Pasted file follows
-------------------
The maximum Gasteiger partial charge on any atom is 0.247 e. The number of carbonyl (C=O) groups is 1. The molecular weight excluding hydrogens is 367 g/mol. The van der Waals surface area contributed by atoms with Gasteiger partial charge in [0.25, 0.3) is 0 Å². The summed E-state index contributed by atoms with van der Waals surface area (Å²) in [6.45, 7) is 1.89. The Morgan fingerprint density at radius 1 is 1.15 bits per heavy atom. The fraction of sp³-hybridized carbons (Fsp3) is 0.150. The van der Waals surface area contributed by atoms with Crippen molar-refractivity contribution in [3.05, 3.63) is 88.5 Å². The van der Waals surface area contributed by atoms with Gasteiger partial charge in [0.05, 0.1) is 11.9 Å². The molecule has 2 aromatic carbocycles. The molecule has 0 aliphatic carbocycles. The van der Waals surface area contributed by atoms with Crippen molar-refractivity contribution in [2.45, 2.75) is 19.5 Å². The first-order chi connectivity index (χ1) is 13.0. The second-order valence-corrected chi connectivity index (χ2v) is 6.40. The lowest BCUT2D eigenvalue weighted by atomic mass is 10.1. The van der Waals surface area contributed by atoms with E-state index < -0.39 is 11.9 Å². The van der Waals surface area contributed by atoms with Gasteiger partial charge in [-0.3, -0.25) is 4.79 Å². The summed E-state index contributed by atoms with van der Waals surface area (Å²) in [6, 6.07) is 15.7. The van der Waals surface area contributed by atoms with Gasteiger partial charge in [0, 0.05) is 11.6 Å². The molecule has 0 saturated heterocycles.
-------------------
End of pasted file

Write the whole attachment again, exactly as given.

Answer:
The maximum Gasteiger partial charge on any atom is 0.247 e. The number of carbonyl (C=O) groups is 1. The molecular weight excluding hydrogens is 367 g/mol. The van der Waals surface area contributed by atoms with Gasteiger partial charge in [0.25, 0.3) is 0 Å². The summed E-state index contributed by atoms with van der Waals surface area (Å²) in [6.45, 7) is 1.89. The Morgan fingerprint density at radius 1 is 1.15 bits per heavy atom. The fraction of sp³-hybridized carbons (Fsp3) is 0.150. The van der Waals surface area contributed by atoms with Crippen molar-refractivity contribution in [3.05, 3.63) is 88.5 Å². The van der Waals surface area contributed by atoms with Gasteiger partial charge in [0.05, 0.1) is 11.9 Å². The molecule has 2 aromatic carbocycles. The molecule has 0 aliphatic carbocycles. The van der Waals surface area contributed by atoms with Crippen molar-refractivity contribution in [2.45, 2.75) is 19.5 Å². The first-order chi connectivity index (χ1) is 13.0. The second-order valence-corrected chi connectivity index (χ2v) is 6.40. The lowest BCUT2D eigenvalue weighted by atomic mass is 10.1. The van der Waals surface area contributed by atoms with E-state index < -0.39 is 11.9 Å². The van der Waals surface area contributed by atoms with Gasteiger partial charge in [-0.3, -0.25) is 4.79 Å². The summed E-state index contributed by atoms with van der Waals surface area (Å²) in [6, 6.07) is 15.7. The van der Waals surface area contributed by atoms with Gasteiger partial charge in [0, 0.05) is 11.6 Å². The molecule has 0 saturated heterocycles.